Desert Island Discs: History
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Desert Island Discs is a radio programme broadcast on BBC Radio 4. It was first broadcast on the BBC Forces Programme on 29 January 1942. Each week a guest, called a 'castaway' during the programme, is asked to choose eight recordings (usually, but not always, music), a book and a luxury item that they would take if they were to be cast away on a desert island, whilst discussing their lives and the reasons for their choices. It was devised and originally presented by Roy Plomley. Since 2006, the programme has been presented by Kirsty Young. More than 3,000 episodes have been recorded, with some guests having appeared more than once and some episodes featuring more than one guest. An example of a guest who falls into both categories is Bob Monkhouse, who appeared with his co-writer Denis Goodwin on 12 December 1955 and in his own right on 20 December 1998.

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  • 'castaway'

1. Format

Guests are invited to imagine themselves cast away on a desert island, and choose eight recordings, originally gramophone records, to take with them; discussion of their choices permits a review of their life. Excerpts from their choices are played or, in the case of short pieces, the whole work. At the end of the programme they choose the one piece they regard most highly. Guests are also automatically given the Complete Works of Shakespeare and either the Bible or another appropriate religious or philosophical work. They are then prompted to select a third book to accompany them. Popular choices include Charles Dickens and Jane Austen. Actress Judi Dench, who suffers from macular degeneration, was permitted to take an audiobook in place of a printed manuscript.[1][2]

Guests also choose one luxury, which must be inanimate and of no use in escaping the island or allowing communication from outside. Roy Plomley[3] enforced these rules strictly. He did, however, grant a special dispensation to Princess Michael of Kent, who chose her pet cat.[4][5] The rules are, however, less strictly enforced today; for instance, Lawley allowed John Cleese to take Michael Palin with him, on the condition that he was dead and stuffed. Examples of luxuries have included champagne[6] and a piano, the latter of which is one of the most requested luxuries.[7]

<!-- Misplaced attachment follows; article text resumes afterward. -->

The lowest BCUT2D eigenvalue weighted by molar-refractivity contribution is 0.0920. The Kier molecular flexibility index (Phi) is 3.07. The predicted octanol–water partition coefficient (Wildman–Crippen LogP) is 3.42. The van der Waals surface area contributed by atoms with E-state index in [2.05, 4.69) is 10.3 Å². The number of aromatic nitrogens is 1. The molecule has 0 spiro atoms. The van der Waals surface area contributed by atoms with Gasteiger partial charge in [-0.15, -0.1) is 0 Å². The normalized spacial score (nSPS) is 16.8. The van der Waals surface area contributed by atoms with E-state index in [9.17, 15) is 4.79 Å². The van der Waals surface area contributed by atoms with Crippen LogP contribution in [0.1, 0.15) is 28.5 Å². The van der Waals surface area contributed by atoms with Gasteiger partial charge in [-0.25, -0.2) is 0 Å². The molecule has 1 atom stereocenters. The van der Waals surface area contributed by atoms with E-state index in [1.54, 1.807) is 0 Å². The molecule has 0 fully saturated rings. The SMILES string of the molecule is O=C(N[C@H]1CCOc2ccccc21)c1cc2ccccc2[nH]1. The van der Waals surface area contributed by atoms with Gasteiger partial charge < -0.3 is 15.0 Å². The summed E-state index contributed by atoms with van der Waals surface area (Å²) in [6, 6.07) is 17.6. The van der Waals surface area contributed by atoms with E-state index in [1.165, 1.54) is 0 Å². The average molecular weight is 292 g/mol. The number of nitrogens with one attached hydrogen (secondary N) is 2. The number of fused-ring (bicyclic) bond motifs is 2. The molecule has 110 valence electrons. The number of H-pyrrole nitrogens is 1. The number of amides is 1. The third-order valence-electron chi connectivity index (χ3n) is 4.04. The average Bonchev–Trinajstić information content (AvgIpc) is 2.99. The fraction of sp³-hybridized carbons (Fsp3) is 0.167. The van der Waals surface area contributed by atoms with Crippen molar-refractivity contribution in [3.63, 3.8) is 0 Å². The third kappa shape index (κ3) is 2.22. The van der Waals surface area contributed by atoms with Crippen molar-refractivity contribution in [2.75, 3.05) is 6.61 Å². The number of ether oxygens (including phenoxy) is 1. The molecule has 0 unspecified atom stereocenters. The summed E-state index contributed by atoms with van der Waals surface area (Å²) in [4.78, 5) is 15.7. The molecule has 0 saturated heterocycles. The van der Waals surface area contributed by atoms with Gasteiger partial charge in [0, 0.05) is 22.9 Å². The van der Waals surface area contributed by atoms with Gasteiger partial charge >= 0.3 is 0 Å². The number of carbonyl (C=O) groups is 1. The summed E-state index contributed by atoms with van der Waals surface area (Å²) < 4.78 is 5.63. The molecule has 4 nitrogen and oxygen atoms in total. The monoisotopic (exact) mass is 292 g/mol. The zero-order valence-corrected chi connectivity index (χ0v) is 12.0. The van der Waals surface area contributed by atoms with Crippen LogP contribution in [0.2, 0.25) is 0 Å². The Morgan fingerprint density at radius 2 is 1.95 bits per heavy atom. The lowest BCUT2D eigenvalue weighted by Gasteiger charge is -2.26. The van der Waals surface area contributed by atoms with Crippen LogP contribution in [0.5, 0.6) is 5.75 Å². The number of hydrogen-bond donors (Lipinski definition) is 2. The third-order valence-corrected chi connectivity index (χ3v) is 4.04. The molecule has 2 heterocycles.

After Plomley's death in 1985, the programme was presented by Michael Parkinson and from 1988 by Sue Lawley.[3] Lawley stepped down in August 2006 after 18 years, her final castaway being actress Joan Plowright.[8] She was replaced by Kirsty Young, who interviewed illustrator Quentin Blake for her first show, broadcast on 1 October 2006.[3] On 30 August 2018, it was announced that Young was going on sick leave due to complications of fibromyalgia, and that 6 Music presenter Lauren Laverne would temporarily take over.[9]

2. Notable Guests

The first castaway was Vic Oliver, and several castaways, including Celia Johnson, Arthur Askey, Trevor Nunn, John Schlesinger, Kenneth Williams, Terry Wogan, Brian Rix, David Attenborough and Adele Leigh have been cast away more than once. The most requested piece of music over the first 60 years was "Ode to Joy", the last movement of Beethoven's Ninth Symphony.[10] One of the most remarked broadcasts was Elisabeth Schwarzkopf's 1958 selection of seven of her own recordings.[11][12] This record was subsequently beaten by British pianist Dame Moura Lympany on her second appearance on the programme on 28 July 1979 when all eight of her selections were of her own recordings.[13] In the early 1970s, Roy Plomley attempted to interview Alistair MacLean, but ended up speaking to somebody else with the same name – and the programme was never broadcast.[14] In January of 1981, Princess Margaret, Countess of Snowdon, appeared as a castaway on the show.[15]

3. Opening Theme

Plomley originally wanted the sounds of "surf breaking on a shore and the cries of sea birds" to open and close each programme. But Leslie Prowne, the head of popular record programmes at the BBC, was concerned that it lacked definition and insisted that music should also be used. Plomley and the series' producer Frederic Piffard selected "By the Sleepy Lagoon", composed by Eric Coates (who appeared on the show in 1951). The tune has been used since the first transmission in 1942. The sound of herring gulls has accompanied the music except for a period of time in 1964 when tropical bird sounds were used.[16]